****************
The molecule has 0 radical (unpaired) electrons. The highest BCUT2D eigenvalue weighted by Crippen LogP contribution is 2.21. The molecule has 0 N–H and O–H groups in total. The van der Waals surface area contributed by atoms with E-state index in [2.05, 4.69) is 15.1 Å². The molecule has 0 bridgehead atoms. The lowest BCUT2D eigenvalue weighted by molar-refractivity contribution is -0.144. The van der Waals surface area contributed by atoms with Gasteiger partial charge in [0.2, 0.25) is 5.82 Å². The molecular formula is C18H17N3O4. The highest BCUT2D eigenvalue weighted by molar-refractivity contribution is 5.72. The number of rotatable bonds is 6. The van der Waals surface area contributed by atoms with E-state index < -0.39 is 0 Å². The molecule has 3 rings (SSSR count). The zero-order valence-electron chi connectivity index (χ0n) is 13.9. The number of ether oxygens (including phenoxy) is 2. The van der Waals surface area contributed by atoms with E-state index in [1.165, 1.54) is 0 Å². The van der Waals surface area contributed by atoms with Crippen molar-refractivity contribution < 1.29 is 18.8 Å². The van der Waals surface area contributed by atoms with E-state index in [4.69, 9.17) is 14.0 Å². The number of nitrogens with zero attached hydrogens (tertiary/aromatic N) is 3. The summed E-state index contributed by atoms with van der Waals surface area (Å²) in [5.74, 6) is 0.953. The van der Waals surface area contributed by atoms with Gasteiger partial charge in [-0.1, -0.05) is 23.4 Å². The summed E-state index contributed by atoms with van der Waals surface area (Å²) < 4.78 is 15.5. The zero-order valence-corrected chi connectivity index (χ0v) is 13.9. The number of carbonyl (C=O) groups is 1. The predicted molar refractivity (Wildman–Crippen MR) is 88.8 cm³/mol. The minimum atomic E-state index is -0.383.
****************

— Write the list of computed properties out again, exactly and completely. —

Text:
The molecule has 0 radical (unpaired) electrons. The highest BCUT2D eigenvalue weighted by Crippen LogP contribution is 2.21. The molecule has 0 N–H and O–H groups in total. The van der Waals surface area contributed by atoms with E-state index in [2.05, 4.69) is 15.1 Å². The molecule has 0 bridgehead atoms. The lowest BCUT2D eigenvalue weighted by molar-refractivity contribution is -0.144. The van der Waals surface area contributed by atoms with Gasteiger partial charge in [0.2, 0.25) is 5.82 Å². The molecular formula is C18H17N3O4. The highest BCUT2D eigenvalue weighted by molar-refractivity contribution is 5.72. The number of rotatable bonds is 6. The van der Waals surface area contributed by atoms with E-state index < -0.39 is 0 Å². The molecule has 3 rings (SSSR count). The zero-order valence-electron chi connectivity index (χ0n) is 13.9. The number of ether oxygens (including phenoxy) is 2. The van der Waals surface area contributed by atoms with E-state index in [1.165, 1.54) is 0 Å². The van der Waals surface area contributed by atoms with Crippen molar-refractivity contribution < 1.29 is 18.8 Å². The van der Waals surface area contributed by atoms with E-state index in [4.69, 9.17) is 14.0 Å². The number of nitrogens with zero attached hydrogens (tertiary/aromatic N) is 3. The summed E-state index contributed by atoms with van der Waals surface area (Å²) in [5.74, 6) is 0.953. The van der Waals surface area contributed by atoms with Gasteiger partial charge in [-0.1, -0.05) is 23.4 Å². The summed E-state index contributed by atoms with van der Waals surface area (Å²) < 4.78 is 15.5. The zero-order valence-corrected chi connectivity index (χ0v) is 13.9. The number of carbonyl (C=O) groups is 1. The predicted molar refractivity (Wildman–Crippen MR) is 88.8 cm³/mol. The minimum atomic E-state index is -0.383.